Mouthuy PA., Ye H.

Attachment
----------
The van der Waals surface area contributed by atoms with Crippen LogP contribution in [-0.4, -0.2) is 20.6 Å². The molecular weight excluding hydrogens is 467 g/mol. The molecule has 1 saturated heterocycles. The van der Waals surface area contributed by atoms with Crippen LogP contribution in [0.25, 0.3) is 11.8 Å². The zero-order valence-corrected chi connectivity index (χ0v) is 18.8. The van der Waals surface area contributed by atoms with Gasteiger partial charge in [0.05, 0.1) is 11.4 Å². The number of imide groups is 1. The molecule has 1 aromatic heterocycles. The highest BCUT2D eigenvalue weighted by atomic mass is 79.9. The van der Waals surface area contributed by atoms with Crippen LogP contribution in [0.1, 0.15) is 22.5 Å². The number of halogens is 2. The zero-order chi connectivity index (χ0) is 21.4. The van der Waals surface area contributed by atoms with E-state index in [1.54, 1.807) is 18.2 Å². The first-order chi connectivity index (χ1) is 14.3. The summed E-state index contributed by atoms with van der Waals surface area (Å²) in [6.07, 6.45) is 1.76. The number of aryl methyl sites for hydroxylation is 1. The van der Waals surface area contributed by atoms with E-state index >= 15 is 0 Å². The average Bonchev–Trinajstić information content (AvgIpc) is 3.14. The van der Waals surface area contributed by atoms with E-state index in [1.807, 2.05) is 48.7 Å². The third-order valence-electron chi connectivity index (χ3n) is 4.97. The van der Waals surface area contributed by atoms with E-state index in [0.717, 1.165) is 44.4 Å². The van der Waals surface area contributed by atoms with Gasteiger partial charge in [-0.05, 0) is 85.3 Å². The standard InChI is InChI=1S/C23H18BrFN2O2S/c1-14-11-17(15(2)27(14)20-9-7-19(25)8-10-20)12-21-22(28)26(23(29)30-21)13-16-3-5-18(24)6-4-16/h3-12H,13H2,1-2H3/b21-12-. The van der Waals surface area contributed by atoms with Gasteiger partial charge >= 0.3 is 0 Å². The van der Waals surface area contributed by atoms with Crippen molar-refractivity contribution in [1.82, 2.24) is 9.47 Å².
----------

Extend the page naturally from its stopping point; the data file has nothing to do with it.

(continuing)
© 2011 Elsevier B.V. All rights reserved. In the late 1990s, the area of biomaterials saw the emergence of a new processing technique called 'electrospinning' that allows the production of nano- and microfibers. Compared to other methods creating thin fibers, electrospinning is simple, versatile, and cost effective. It uses an electrostatically driven jet by applying a high voltage to a liquid polymer solution to produce a long continuous fiber. Due to the variety of factors influencing the electrospinning process, a wide range of fiber morphologies can be created. Electrospun materials have attracted research interests because submicron fibers are naturally found in the extracellular matrix of human tissues and organs. The resulting high-specific surface area and good resistance against mechanical stress have also contributed to their success. Many reports in the literature have demonstrated that electrospun biomaterials support cell adhesion, proliferation, and differentiation. Current studies tend to investigate the use of electrospun fibers in three-dimensional (3D) arrangements. The diffusion of nutrients and waste is facilitated by the high porosity of the material. However, proper incorporation of cells in the 3D environment is a main challenge. Different strategies have been explored, including pore-size modification, multilayered approaches, and cell electrospinning. Electrospinning has found potential applications in the preparation of scaffolds for tissue engineering, wound-healing devices, drug-delivery systems, fillers for composite biomaterials, and coating of biomaterials. However, many challenges still have to be overcome to ensure the future of electrospun biomaterials. These include the need for better solvents and polymers as well as the need of improved control over the fiber formation and collection.